When truth is stranger

Some of the most painful feedback to receive on writing is when you include something based on personal experience, and readers tell you it isn’t believable. You know it’s not an affront, but it can feel like one – an accusation of lying, that somehow you’ve seen or reacted “wrong”.

In academic writing, you cite more sources or present more data or clarify your argument. But in fiction, what can you do?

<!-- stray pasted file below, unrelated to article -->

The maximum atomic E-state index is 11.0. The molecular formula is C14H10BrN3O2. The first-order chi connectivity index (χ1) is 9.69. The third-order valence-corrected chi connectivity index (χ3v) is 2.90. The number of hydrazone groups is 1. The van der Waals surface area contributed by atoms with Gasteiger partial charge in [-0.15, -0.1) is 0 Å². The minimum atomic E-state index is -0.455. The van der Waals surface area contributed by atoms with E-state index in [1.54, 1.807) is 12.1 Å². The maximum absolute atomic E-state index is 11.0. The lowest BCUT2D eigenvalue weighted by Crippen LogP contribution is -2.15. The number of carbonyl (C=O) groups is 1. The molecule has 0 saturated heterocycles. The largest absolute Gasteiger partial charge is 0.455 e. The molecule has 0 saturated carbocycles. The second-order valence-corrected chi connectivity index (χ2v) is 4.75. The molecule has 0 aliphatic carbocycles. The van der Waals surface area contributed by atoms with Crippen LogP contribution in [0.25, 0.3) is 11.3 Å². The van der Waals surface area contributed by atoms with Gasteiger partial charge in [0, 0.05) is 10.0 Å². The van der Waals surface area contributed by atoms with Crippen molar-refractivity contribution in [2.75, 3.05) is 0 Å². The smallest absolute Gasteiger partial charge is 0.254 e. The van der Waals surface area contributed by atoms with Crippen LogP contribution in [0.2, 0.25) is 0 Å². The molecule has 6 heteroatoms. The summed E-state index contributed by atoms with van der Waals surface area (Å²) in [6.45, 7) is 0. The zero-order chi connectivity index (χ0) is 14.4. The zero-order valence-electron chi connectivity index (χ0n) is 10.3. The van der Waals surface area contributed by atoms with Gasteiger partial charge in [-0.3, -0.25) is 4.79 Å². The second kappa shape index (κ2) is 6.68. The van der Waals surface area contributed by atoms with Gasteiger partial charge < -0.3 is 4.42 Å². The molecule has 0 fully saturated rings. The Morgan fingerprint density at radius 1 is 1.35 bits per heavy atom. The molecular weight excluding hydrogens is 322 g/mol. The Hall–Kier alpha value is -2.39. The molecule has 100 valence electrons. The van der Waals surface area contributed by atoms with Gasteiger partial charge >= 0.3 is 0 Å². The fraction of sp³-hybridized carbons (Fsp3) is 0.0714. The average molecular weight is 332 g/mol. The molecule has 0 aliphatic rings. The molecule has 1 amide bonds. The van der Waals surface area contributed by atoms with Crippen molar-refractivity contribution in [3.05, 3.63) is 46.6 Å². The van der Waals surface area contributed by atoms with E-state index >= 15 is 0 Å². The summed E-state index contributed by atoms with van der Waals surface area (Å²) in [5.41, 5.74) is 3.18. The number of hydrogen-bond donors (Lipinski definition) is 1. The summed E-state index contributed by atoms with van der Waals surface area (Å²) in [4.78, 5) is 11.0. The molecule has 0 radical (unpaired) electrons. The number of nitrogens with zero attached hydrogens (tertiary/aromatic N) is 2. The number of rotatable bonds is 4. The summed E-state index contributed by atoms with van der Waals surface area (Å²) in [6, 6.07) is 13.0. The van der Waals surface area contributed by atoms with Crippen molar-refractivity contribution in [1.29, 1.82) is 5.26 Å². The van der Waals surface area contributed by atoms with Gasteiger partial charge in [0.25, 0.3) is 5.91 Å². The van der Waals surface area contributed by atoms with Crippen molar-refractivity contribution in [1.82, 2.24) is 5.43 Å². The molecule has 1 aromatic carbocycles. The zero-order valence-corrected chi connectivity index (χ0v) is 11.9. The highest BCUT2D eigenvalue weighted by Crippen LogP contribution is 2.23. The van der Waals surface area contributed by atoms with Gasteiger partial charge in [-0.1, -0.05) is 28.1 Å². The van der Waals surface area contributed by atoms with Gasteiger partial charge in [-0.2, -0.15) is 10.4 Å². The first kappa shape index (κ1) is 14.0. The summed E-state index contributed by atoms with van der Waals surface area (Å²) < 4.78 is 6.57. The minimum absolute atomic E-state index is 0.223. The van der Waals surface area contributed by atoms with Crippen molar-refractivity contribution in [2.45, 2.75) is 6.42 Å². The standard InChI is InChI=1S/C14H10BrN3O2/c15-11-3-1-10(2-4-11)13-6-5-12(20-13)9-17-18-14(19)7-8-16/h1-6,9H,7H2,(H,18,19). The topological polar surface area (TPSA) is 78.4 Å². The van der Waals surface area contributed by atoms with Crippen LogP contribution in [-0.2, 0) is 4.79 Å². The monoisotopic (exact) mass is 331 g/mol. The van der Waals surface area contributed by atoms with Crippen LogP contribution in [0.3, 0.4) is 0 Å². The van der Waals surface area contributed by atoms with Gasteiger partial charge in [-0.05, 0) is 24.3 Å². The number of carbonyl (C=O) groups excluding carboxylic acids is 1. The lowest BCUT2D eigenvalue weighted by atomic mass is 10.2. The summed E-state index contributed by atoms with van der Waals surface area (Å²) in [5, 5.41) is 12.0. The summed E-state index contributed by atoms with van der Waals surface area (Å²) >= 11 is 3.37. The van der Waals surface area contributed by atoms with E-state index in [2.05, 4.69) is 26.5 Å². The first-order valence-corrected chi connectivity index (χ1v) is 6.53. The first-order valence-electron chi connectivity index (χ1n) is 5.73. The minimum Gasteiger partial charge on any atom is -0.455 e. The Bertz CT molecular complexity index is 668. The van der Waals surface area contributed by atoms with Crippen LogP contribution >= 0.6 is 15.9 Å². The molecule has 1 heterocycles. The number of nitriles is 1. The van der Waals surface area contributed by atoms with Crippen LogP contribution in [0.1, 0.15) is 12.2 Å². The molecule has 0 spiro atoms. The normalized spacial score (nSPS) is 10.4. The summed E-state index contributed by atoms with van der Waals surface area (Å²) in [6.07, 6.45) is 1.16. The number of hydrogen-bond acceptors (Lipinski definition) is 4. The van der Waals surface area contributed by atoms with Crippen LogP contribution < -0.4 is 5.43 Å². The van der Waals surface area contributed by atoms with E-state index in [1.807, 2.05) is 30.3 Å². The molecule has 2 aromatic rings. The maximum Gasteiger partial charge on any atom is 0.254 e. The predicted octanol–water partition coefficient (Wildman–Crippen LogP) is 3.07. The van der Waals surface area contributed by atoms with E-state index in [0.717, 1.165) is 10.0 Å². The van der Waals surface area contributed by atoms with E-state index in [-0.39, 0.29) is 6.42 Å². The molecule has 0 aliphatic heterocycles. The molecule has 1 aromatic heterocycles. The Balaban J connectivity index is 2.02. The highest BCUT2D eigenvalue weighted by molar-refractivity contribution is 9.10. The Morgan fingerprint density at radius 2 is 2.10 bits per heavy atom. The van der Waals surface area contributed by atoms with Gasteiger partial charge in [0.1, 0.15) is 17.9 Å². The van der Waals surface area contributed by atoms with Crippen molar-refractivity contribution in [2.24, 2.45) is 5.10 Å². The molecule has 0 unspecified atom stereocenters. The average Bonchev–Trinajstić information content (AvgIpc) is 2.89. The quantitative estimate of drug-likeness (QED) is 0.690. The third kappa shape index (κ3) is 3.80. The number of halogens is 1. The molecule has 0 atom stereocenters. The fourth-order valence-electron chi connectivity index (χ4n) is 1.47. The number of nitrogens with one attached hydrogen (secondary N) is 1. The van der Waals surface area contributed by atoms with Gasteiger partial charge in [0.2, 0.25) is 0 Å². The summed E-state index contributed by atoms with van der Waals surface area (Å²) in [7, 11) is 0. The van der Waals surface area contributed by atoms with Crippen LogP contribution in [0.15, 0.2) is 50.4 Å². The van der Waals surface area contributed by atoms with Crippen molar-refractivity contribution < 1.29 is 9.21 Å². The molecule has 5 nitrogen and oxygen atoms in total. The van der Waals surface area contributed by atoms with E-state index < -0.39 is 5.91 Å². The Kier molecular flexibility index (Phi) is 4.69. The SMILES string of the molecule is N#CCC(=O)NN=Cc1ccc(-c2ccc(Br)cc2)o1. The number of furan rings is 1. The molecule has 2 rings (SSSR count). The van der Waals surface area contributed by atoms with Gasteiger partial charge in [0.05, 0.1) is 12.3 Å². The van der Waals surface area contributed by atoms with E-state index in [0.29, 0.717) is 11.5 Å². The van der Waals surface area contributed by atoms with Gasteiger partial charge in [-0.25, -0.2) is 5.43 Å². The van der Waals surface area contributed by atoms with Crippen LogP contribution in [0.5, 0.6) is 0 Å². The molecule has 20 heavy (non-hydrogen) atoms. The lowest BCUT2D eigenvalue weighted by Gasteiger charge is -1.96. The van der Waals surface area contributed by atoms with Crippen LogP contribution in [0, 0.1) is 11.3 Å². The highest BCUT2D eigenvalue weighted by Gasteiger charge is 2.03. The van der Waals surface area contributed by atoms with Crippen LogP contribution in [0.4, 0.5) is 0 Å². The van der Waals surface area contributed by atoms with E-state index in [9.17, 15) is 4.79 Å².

You can give more or different information, to ground the thing in a context that makes it clearer how, yes, this tiny thing really could have that tremendous an impact (or that this thing could wash over someone altogether, or whatever it is).

Or you can decide that you are writing for those who already share your experience and therefore correctly understand your allusions. Anyone else is not the target audience, and therefore it’s on them to do the extra work.

Are you writing so that people unfamiliar can get a basic sense of you, or to take people who grasp the fundamentals to a higher level?